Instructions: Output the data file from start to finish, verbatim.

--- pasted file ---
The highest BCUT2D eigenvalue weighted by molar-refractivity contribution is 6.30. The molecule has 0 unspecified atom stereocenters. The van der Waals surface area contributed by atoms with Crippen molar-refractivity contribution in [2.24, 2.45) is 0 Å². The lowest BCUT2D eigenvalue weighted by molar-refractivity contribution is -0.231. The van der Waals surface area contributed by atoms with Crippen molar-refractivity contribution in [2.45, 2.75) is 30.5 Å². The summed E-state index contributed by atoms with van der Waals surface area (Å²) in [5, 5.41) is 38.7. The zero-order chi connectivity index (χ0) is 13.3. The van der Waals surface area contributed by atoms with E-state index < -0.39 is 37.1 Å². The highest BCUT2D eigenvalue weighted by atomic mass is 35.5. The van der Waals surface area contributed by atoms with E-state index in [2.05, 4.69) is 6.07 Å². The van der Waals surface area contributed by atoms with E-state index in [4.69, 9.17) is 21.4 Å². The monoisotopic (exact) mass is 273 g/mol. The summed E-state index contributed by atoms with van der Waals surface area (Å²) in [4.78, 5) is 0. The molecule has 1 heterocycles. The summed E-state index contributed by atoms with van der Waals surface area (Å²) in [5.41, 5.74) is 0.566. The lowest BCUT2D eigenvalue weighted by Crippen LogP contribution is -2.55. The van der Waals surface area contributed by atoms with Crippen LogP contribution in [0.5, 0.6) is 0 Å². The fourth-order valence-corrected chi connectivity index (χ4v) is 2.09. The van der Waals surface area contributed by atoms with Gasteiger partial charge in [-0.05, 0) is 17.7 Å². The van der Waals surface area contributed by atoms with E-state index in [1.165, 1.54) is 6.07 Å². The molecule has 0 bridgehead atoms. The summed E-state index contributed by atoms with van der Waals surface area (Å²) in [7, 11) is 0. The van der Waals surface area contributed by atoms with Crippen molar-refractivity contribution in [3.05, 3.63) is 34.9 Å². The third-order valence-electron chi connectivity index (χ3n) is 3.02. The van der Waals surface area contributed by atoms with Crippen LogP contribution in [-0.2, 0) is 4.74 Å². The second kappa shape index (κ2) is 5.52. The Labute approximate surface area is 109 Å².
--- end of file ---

The highest BCUT2D eigenvalue weighted by molar-refractivity contribution is 6.30. The molecule has 0 unspecified atom stereocenters. The van der Waals surface area contributed by atoms with Crippen molar-refractivity contribution in [2.24, 2.45) is 0 Å². The lowest BCUT2D eigenvalue weighted by molar-refractivity contribution is -0.231. The van der Waals surface area contributed by atoms with Crippen molar-refractivity contribution in [2.45, 2.75) is 30.5 Å². The summed E-state index contributed by atoms with van der Waals surface area (Å²) in [5, 5.41) is 38.7. The zero-order chi connectivity index (χ0) is 13.3. The van der Waals surface area contributed by atoms with E-state index < -0.39 is 37.1 Å². The highest BCUT2D eigenvalue weighted by atomic mass is 35.5. The van der Waals surface area contributed by atoms with E-state index in [2.05, 4.69) is 6.07 Å². The van der Waals surface area contributed by atoms with E-state index in [4.69, 9.17) is 21.4 Å². The monoisotopic (exact) mass is 273 g/mol. The summed E-state index contributed by atoms with van der Waals surface area (Å²) in [4.78, 5) is 0. The molecule has 1 heterocycles. The summed E-state index contributed by atoms with van der Waals surface area (Å²) in [5.41, 5.74) is 0.566. The lowest BCUT2D eigenvalue weighted by Crippen LogP contribution is -2.55. The van der Waals surface area contributed by atoms with Crippen LogP contribution in [0.5, 0.6) is 0 Å². The fourth-order valence-corrected chi connectivity index (χ4v) is 2.09. The van der Waals surface area contributed by atoms with Gasteiger partial charge in [-0.05, 0) is 17.7 Å². The van der Waals surface area contributed by atoms with E-state index in [1.165, 1.54) is 6.07 Å². The molecule has 0 bridgehead atoms. The summed E-state index contributed by atoms with van der Waals surface area (Å²) in [7, 11) is 0. The van der Waals surface area contributed by atoms with Crippen molar-refractivity contribution in [3.05, 3.63) is 34.9 Å². The third-order valence-electron chi connectivity index (χ3n) is 3.02. The van der Waals surface area contributed by atoms with Crippen LogP contribution in [-0.2, 0) is 4.74 Å². The second kappa shape index (κ2) is 5.52. The Labute approximate surface area is 109 Å².